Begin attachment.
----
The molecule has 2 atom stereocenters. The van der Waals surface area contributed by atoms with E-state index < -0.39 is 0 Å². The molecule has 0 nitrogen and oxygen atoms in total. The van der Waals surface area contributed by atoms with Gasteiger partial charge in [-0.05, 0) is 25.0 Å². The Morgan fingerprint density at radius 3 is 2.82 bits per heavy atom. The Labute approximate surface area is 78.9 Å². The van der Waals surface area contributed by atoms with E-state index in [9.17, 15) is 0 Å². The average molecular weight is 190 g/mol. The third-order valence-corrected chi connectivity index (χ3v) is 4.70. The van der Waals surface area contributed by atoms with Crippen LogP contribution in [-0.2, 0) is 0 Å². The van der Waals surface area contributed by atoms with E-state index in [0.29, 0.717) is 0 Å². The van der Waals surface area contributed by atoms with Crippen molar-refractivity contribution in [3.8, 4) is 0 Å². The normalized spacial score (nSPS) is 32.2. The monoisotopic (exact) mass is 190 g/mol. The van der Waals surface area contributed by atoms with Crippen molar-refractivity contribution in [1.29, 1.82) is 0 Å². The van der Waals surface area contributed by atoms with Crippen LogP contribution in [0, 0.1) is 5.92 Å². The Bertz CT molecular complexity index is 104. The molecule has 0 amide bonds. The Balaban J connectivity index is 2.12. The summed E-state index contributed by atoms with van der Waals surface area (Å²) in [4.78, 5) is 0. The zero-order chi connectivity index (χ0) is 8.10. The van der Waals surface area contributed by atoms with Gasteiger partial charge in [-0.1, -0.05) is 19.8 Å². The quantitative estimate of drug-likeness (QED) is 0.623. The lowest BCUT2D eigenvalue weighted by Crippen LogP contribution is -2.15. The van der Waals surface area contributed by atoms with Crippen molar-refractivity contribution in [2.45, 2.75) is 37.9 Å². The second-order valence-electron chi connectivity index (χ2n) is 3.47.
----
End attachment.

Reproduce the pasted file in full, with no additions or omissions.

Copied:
The molecule has 2 atom stereocenters. The van der Waals surface area contributed by atoms with E-state index < -0.39 is 0 Å². The molecule has 0 nitrogen and oxygen atoms in total. The van der Waals surface area contributed by atoms with Gasteiger partial charge in [-0.05, 0) is 25.0 Å². The Morgan fingerprint density at radius 3 is 2.82 bits per heavy atom. The Labute approximate surface area is 78.9 Å². The van der Waals surface area contributed by atoms with E-state index in [9.17, 15) is 0 Å². The average molecular weight is 190 g/mol. The third-order valence-corrected chi connectivity index (χ3v) is 4.70. The van der Waals surface area contributed by atoms with Crippen LogP contribution in [-0.2, 0) is 0 Å². The van der Waals surface area contributed by atoms with E-state index in [0.29, 0.717) is 0 Å². The van der Waals surface area contributed by atoms with Crippen molar-refractivity contribution in [3.8, 4) is 0 Å². The normalized spacial score (nSPS) is 32.2. The monoisotopic (exact) mass is 190 g/mol. The van der Waals surface area contributed by atoms with Crippen molar-refractivity contribution in [1.29, 1.82) is 0 Å². The van der Waals surface area contributed by atoms with Crippen LogP contribution in [0, 0.1) is 5.92 Å². The Bertz CT molecular complexity index is 104. The molecule has 0 amide bonds. The Balaban J connectivity index is 2.12. The summed E-state index contributed by atoms with van der Waals surface area (Å²) in [4.78, 5) is 0. The zero-order chi connectivity index (χ0) is 8.10. The van der Waals surface area contributed by atoms with Gasteiger partial charge in [-0.1, -0.05) is 19.8 Å². The quantitative estimate of drug-likeness (QED) is 0.623. The lowest BCUT2D eigenvalue weighted by Crippen LogP contribution is -2.15. The van der Waals surface area contributed by atoms with Crippen molar-refractivity contribution in [2.45, 2.75) is 37.9 Å². The second-order valence-electron chi connectivity index (χ2n) is 3.47.